The population of the five districts must be as equal as possible, meaning each probably would have to have about 100,000 people. No city other than Des Moines can be divided among districts, and Des Moines must have “the smallest number of districts possible.” Each district must be composed of contiguous territory and be “as compact as possible.” And no precinct can be divided by supervisory districts. The map drawers cannot give any consideration to the addresses of incumbents, to the political affiliations of registered voters or to previous election results.

From a practical standpoint, that means the Legislative Services Agency must start in two places: Ankeny and West Des Moines. Ankeny has about 65,000 people, all in Polk County. West Des Moines has an estimated population of about 66,000, but they are spread among four counties. The Polk County population of West Des Moines is about 50,000. So the questions are: Which direction does the new district go from Ankeny, which from West Des Moines?  

Here’s one issue: Tom Hockensmith, the Democrat who represents the solidly Democratic east side of town, recently moved and now lives very close to Ankeny, which is represented on the Board of Supervisors by Republican Steve Van Oort. If the new Ankeny district heads south, the two could easily be thrown into the same district. It’s quite possible that Angela Connolly and Matt McCoy — two Democrats, but not the best of friends — could face one another.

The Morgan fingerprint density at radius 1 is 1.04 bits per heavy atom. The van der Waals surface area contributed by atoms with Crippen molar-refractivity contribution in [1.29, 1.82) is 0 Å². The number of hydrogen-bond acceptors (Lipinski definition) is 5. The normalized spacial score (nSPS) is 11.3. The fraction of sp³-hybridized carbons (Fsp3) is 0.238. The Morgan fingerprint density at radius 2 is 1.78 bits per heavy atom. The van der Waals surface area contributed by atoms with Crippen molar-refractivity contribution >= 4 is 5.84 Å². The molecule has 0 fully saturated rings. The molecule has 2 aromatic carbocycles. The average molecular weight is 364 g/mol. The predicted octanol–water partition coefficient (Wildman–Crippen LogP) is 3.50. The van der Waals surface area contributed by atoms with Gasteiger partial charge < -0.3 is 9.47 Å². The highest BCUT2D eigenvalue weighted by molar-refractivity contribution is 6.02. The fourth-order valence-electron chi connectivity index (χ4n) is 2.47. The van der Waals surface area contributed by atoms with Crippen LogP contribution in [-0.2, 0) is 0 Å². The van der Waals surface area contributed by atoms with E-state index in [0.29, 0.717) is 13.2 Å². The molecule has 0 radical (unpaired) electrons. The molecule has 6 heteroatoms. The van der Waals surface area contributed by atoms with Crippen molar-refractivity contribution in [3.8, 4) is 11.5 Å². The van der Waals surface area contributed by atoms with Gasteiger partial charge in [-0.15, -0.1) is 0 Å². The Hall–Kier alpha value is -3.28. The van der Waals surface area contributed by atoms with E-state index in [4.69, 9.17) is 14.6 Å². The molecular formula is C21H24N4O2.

At this point, everything is speculation, but among those said to be watching closely are Des Moines councilman Joe Gatto and state legislator Tony Bisignano, two Democrats who live on the southside in a district represented by McCoy. McCoy lives in another part of the district on the west side of town, and could end up losing the southside area and facing Connolly or perhaps Republican Bob Brownell. Gatto and Bisignano are said to be eager to jump in if the seat opens up.

Besides personal fates, at stake is the issue of which party will control the county. The Democrats have controlled it for decades, but the Republicans are always hopeful. Still, they probably shouldn’t be too hopeful: There are currently 119,070 active Democrats registered in Polk County, 79,603 active Republicans and 76,767 active independents. ♦

Comment: The Godfrey case

Here’s the thing you have to understand about the Chris Godfrey case:

It started out as petty politics by a vindictive Governor who wanted to please his big business constituents and who — a jury unanimously concluded — didn’t want a gay man running a state agency. Especially a gay Democrat. 

The case lasted almost 10 years, went to the Iowa Supreme Court three times, and cost the state — that is, taxpayers — about $2,800,000 in legal bills to hire private attorneys to represent Republican Gov. Terry Branstad. But it was — from a money standpoint — just a dispute about $150,000 in pay over four-and-a-half years.